Terry McLaughlin: The Norah Foundation seeks to lighten the load for families of children facing medical crises | TheUnion.com

Terry McLaughlin: The Norah Foundation seeks to lighten the load for families of children facing medical crises

Terry McLaughlin
Columnist

Rich and Candace Wilson both grew up in Grass Valley. Rich is a firefighter with Cal Fire and Candace works in the agriculture industry, helping farmers bring new fruits and vegetables to the marketplace.

In November of 2015, Rich and Candace lovingly welcomed a beautiful new daughter into their lives named Norah Marie. Suffering from serious medical problems at birth, this fragile child was transported and treated at three different hospitals. After undergoing surgery to repair a hole in her stomach, receiving a plethora of blood products, and perplexing the minds of her team of doctors, Norah Marie Wilson departed her life on this earth in the loving arms of her mother and father.

Despite their grief and sorrow, Rich and Candace Wilson were determined that Norah Marie's short life in this world would not be without meaning.

In the aftermath of her death, Norah Marie's circle of family and friends created a group which they termed "Norah's Team," who reached out to others with the hope of carrying on the spirit of Norah Marie. They donated blood, adopted families at Christmas, created blessing bags for the homeless, and looked for other unique ways to lift up those in need.

Inspired by her short and precious life, Norah’s parents now strive to live ... upon one simple principle: Never take more than you give.

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That movement of love, compassion, and generosity inspired Norah's family to establish The Norah Foundation, a nonprofit organization whose primary goal is to lighten the load for families of seriously ill children, so they can focus on caring for their loved ones. Because of their own experience, Rich and Candace understand more than most the struggles encountered by parents and families as they attempt to maintain their day to day needs while caring for a child placed in a hospital out of town.

The Norah Foundation offers support for these families in a variety of ways, including resource information packets and resource bags for out-of-town families who have a child in the Neonatal Intensive Care Unit, and providing families of those patients with hotel vouchers, gas cards, and basic amenities.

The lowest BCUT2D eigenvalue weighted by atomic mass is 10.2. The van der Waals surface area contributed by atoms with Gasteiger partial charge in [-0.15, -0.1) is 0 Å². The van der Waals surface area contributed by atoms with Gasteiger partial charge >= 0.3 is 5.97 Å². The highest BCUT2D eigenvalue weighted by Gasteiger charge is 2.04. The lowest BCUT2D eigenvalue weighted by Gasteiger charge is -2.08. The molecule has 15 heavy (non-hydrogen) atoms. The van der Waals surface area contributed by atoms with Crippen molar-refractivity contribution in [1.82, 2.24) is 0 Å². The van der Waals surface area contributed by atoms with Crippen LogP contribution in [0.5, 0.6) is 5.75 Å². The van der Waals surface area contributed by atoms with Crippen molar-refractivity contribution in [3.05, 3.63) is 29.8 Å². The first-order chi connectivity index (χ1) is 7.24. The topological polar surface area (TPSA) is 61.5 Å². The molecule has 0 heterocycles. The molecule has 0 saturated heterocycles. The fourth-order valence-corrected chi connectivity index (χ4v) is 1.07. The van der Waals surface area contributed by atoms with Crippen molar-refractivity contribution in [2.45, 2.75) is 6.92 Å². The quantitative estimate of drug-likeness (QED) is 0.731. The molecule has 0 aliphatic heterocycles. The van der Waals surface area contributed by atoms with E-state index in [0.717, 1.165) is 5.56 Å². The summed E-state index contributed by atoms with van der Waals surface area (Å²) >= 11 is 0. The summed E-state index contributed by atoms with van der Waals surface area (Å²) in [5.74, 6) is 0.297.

While Norah was in the intensive care unit, her parents regretted that they did not have a video monitor so that they could see their precious daughter even during those rare moments when they were away from the hospital. One of the short-term goals of the foundation is to install a monitoring system in the Neonatal Intensive Care Unit at Sutter Sacramento, and eventually in such units in other regional hospitals as well. The Norah Foundation was recently honored by the Sierra Nevada Memorial Hospital Foundation for their donation of an infant cardiac monitor.

The Norah Foundation also dreams big, with the long-term desire to open a "Norah House." They envision a comfortable furnished home near the hospital, with a central kitchen and several bedrooms, in which the families of children in the intensive care unit could find rest and comfort as they navigate their journey through the medical system, and provide loving care for their critically ill child.

Reaching these short- and long-term goals requires funding, and to this aim The Norah Foundation is hosting "A Pink Tie Event" — a New Year's Eve fundraising celebration at the Foothills Event Center in Grass Valley. Starting at 8 p.m. Dec. 31, this gala event will feature dancing, a no-host bar with local beer, wine and specialty cocktails, fabulous hors d'oeuvres and desserts, a photo booth, a silent auction, and an abundance of good company. Guests are encouraged to incorporate the evening's "pink" theme into their attire. General admission is $75, and limited to guests 21 years of age or older. The best part of the entire evening is that every penny raised will go toward lightening the load of families who have a child facing a serious medical crisis.

Rich and Candace believe that Norah was brought to them for a reason, and in their own words, "part of that reason is to recognize the beauty in people, the innate desire to love each other, and the joy of taking care of one another. By establishing this legal foundation, we hope to harness those compassionate desires and channel them toward a meaningful cause. In doing so, we believe we are passing a torch on to every heart we touch and further building the movement that our precious Norah inspired."

Fortunately, most of us cannot imagine the hardship and heartache of caring for a critically ill child, but The Norah Foundation has been established to help those parents and families who are experiencing what could possibly be the most stressful and devastating time of their lives.

Inspired by her short and precious life, Norah's parents now strive to live their own lives based upon one simple principle: Never take more than you give.

To learn more about The Norah Foundation, or to purchase tickets for this fabulous New Year's Eve event at the Foothills Event Center, please visit http://www.thenorahfoundation.org.

Terry McLaughlin, who lives in Nevada City, writes a twice monthly column for The Union. Write to her at terrymclaughlin2016@gmail.com.